Programmer Mode - Serial

When this mode is selected, the programmer's firmware ignores everything on the UART and disables it's TX pin so that the target device can use the TX pin.

Programmer Mode - Programming

Programmer is set back to default mode of operation and target device cannot transmit over UART.

The workflow

The idea is, you use the Simplicity Studio to compile the code and generate the hex file. Point the application to the hex file. Load the hex file to the microcontroller. After the path to the hex file is set, the interface will not prompt you for it each time you press the button, but instead will just write the flash. This is for convenience. If you wish to flash using another file, just disconnect the serial port using the button and reconnect it again so the file path is erased and you will be prompted again to choose the file.

The C2 Interface

It is not necessary to know how C2 interface works to be able to use the application, however I will cover the basics for those interested.

The C2 interface is a proprietary 2-wire serial interface used to program and debug SiLabs microcontrollers. These two pins are:

  • C2CK / Reset - the clock signal generated by the programming device. This pin is shared with the Reset functionality. If the pin will be low for more than 20us then the device will be reset. When used as a C2CK, the pin should not be held low for more than 5us.
  • C2D / GPIO - bidirectional data line. When C2 is idle, the pin state is defined by the user and it works as a GPIO pin. When C2 is active, the pin is set as high impedance input by the target device and the programmer sets the state as high or low as the transmitted data dictates. When C2 interface sends data back to the programmer, the roles are reversed, now the target device has C2D set to output and programmer to input mode.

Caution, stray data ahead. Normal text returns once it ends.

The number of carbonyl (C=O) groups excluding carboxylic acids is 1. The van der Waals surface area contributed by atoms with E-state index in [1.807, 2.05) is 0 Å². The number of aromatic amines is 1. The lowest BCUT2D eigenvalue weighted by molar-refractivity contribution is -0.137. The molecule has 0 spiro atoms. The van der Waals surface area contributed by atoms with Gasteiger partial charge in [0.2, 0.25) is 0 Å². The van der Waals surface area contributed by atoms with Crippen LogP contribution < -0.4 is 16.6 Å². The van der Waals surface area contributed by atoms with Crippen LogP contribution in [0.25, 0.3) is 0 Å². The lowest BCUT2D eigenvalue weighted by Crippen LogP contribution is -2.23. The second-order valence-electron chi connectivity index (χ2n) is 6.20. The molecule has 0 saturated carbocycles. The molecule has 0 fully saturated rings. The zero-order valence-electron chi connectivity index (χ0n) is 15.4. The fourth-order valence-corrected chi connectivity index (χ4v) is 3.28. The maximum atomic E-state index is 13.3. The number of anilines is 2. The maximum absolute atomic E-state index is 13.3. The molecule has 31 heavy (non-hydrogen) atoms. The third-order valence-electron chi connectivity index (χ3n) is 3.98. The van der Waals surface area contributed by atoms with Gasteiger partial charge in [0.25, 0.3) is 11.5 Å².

C2 Interface (C2I) is used to communicate with the Programming Interface (PI) that can access the Flash or EPROM. Here is a diagram of the internal structure.

If you wish to know more about the C2 interface, there is an application note from SiLabs that covers all the details: AN127: Flash Programming via the C2 Interface.

Increasing serial transfer rate by adjusting Latency Timer

Serial communication speed can be greatly increased just by lowering the latency time value. This works on a Windows operating system, so I'm not sure about others.

To change the latency timer, open Device Manager by right clicking on the lower left corner on the screen. If the USB to serial is connected, it will be listed under Ports (COM & LPT). Right click on it and select Properties.

Increasing serial transfer rate in Windows

Under Port Settings tab click on Advanced...

Changing latency on serial port

Finally select a value for Latency Timer of 6 or 8 ms.

Decreasing latency time for serial port in Windows

Using a logic analyzer I noticed 20 ms or so, of dead times after the microcontroller was sending a response to the application and the data being received from Windows driver. After lowering the latency time the programming speed increased visibly since it just waited n ms doing nothing for each block of bytes. From my understanding, after the operating system serial driver receives some data, it is stored in a buffer and is delivered to the listening application only after the latency time expires. Is like someone is talking and you wait a certain amount of silence before replying to ensure the person finished saying whatever they were saying.

What I had to learn to be aware of when listening to responses from the programmer in script, is that with a lower latency the data won't be received all at once. For example if the programmer was sending 'OK', many times only 'O' would be received so the logic must know until when to buffer the data and to clear the buffer. In this example you need to store received bytes until 'OK' was received then take action and clear the buffer.

Although the software is free, you can donate any amount if you would like so, at paypal.me/alientransducer.


v1.0 C2 Programmer Folder can be downloaded as a zip file. Includes all the neccesary files: firmware for AVR, GUI application and UART library.
v1.0 05-03-2024:
- release date.